The pros and cons of hiring friends and family

Pros Cons Hiring Friends Family

If you decide to hire a relative or close friend to work in your business, it will probably be based on the assumption that goodwill and loyalty will follow. But sometimes it can be difficult to work with those you love – the relationship changes from the one you’re used to, with the danger of bad feelings encroaching onto life outside of work.
The problem is that issues tend to surface very quickly if you’re not prepared for them, and can make you question your decision. Common problems include adverse reactions from the existing staff, your friend or relative taking advantage of you, or accusations of favouritism being made.
So to help you deal with a potentially tricky situation, here are just a few of the pros and cons of hiring a friend or family member. They may help you decide whether familiarity would work in your favour, or if it could ultimately be the bane of your life.

Pros of hiring friends and family

  • A trusted friend or family member will work hard on your behalf in helping you to succeed, perhaps working longer hours when needed, with no expectation of reward.
  • You’ll be able to trust them, rely on them for support, and know that they share your values in life.
  • Having a friend or relative working for you can lighten the atmosphere, and provide a more pleasant working environment.
  • Your knowledge of that person, their strengths and limitations, helps you to assign the tasks that will be completed well.
  • You’re helping someone you love by offering them a position in your company, and have the satisfaction of giving them your support.
  • You can save on the expense of recruitment.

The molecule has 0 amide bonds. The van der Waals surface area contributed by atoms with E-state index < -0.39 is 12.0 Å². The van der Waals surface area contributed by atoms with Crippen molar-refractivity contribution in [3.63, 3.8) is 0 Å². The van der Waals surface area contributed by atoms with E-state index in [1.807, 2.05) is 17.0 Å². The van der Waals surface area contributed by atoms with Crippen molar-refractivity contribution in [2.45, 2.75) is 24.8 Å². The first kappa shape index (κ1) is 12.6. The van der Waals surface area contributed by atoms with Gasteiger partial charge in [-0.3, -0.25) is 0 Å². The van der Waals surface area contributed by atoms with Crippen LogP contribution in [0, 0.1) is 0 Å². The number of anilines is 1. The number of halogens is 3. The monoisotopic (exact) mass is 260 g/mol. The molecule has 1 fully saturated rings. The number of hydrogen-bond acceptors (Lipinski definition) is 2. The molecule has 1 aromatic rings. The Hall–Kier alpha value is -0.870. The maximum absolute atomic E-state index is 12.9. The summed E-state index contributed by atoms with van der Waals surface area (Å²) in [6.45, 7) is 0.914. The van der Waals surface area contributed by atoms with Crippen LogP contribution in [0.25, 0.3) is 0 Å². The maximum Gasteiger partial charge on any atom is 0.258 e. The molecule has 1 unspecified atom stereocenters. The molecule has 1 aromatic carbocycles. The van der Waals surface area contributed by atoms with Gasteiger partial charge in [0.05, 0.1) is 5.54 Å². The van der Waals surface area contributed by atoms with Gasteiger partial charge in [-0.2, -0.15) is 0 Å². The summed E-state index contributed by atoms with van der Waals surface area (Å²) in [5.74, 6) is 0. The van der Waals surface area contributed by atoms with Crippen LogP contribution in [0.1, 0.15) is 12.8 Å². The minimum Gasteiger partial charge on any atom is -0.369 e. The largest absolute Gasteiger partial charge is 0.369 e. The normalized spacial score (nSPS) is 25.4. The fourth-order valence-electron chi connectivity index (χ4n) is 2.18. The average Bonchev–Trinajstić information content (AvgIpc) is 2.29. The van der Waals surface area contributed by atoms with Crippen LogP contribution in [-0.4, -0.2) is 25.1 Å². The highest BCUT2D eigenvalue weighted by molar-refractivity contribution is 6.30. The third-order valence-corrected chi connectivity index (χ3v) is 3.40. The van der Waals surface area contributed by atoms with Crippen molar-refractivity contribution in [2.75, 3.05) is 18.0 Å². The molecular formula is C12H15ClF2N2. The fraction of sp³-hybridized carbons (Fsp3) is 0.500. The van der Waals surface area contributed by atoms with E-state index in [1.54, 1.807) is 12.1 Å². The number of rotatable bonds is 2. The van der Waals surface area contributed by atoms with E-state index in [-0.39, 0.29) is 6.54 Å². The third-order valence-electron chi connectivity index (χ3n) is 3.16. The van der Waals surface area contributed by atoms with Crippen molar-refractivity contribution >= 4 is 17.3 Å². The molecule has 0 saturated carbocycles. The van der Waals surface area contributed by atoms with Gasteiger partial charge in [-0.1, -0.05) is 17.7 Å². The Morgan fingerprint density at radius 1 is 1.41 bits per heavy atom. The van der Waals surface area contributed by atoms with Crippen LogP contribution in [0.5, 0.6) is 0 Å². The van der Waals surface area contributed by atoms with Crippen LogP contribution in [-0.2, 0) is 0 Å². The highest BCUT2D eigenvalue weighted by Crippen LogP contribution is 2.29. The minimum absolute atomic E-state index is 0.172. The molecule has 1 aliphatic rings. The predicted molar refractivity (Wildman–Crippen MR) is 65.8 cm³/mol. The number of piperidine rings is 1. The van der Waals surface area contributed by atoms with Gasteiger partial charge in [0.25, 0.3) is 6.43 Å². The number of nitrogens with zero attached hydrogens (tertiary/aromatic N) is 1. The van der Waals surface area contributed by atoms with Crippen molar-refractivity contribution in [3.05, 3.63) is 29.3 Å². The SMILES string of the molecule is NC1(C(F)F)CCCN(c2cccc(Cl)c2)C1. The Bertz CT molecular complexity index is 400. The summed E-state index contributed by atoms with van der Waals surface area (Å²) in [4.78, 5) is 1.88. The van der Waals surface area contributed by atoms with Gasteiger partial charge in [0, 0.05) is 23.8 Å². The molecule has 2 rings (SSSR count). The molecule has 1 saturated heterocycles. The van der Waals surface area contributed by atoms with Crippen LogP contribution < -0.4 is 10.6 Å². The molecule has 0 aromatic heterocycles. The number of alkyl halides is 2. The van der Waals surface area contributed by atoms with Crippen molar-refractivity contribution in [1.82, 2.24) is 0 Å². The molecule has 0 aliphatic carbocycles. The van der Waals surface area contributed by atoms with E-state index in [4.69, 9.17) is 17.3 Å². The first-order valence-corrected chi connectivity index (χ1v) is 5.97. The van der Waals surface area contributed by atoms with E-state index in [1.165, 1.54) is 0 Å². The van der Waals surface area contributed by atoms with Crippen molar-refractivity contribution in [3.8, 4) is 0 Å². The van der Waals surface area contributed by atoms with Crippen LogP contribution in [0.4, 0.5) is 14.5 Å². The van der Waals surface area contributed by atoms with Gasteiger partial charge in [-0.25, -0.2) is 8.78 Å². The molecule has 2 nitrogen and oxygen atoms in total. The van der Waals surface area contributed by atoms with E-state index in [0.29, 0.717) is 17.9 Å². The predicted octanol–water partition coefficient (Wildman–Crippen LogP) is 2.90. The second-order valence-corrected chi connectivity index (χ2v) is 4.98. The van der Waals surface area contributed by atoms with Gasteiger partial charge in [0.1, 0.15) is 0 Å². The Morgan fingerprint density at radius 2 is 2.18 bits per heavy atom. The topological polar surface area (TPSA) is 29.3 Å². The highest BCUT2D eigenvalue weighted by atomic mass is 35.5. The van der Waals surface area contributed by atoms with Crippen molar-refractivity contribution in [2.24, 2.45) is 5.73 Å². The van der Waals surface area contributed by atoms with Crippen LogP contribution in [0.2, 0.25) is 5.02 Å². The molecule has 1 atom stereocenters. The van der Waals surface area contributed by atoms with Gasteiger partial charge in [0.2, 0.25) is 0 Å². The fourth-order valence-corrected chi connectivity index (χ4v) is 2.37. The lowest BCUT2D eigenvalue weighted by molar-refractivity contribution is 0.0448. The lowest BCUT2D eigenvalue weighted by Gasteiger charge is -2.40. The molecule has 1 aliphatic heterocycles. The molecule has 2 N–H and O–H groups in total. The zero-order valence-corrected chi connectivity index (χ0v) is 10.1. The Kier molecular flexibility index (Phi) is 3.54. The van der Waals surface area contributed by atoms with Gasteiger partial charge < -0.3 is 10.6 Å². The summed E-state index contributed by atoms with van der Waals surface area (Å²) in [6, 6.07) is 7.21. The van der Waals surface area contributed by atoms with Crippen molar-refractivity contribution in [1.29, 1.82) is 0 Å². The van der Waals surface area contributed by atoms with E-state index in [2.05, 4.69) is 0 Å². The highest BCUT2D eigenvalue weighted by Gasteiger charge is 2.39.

• A friend can lift your spirits when business isn’t going well, and offer a trusted objective view on any work situation.

Cons of hiring friends and family

  • A relative or friend could take advantage of your relationship by not following the rules, or taking your support for granted.
  • It may cause dissension in the office if others think you’re showing favouritism.
  • Work problems could be taken home, or adversely affect the relationship with your friend away from the workplace.
  • It would be difficult to discipline or fire a friend/relative if things don’t work out.
  • It can be problematic to put the necessary professional boundaries in place at work.
  • Discussions about money can make the whole process jeopardise your friendship.
  • It may be difficult to promote your friend or relative over other long-standing employees, even if they deserve it.
A trial period would be a good way to see how the situation develops, giving yourself and your friend or relative the opportunity to back away with no loss of dignity if it doesn’t work out. It’s also essential to have a written contract in place if you decide on a more permanent arrangement, as well as an employee handbook that outlines the disciplinary procedures and other rules.
Although you’ll make a saving on recruitment costs, there may be a hidden price to pay for taking on a friend or relative, and one which could threaten your relationship in the long-term.
Putting the situation on a more professional footing reduces the threat to your relationship away from work, and protects you from issues experienced simply because you’re a friend or relative of this employee.
Anything you can do to mitigate these risks will help to save the friendship in the long-run, and ensure your business runs smoothly with or without their input.
Gary Addison has over 20 years’ experience advising directors when facing the threat of company liquidation, particularly in the area of director redundancy and statutory entitlements.

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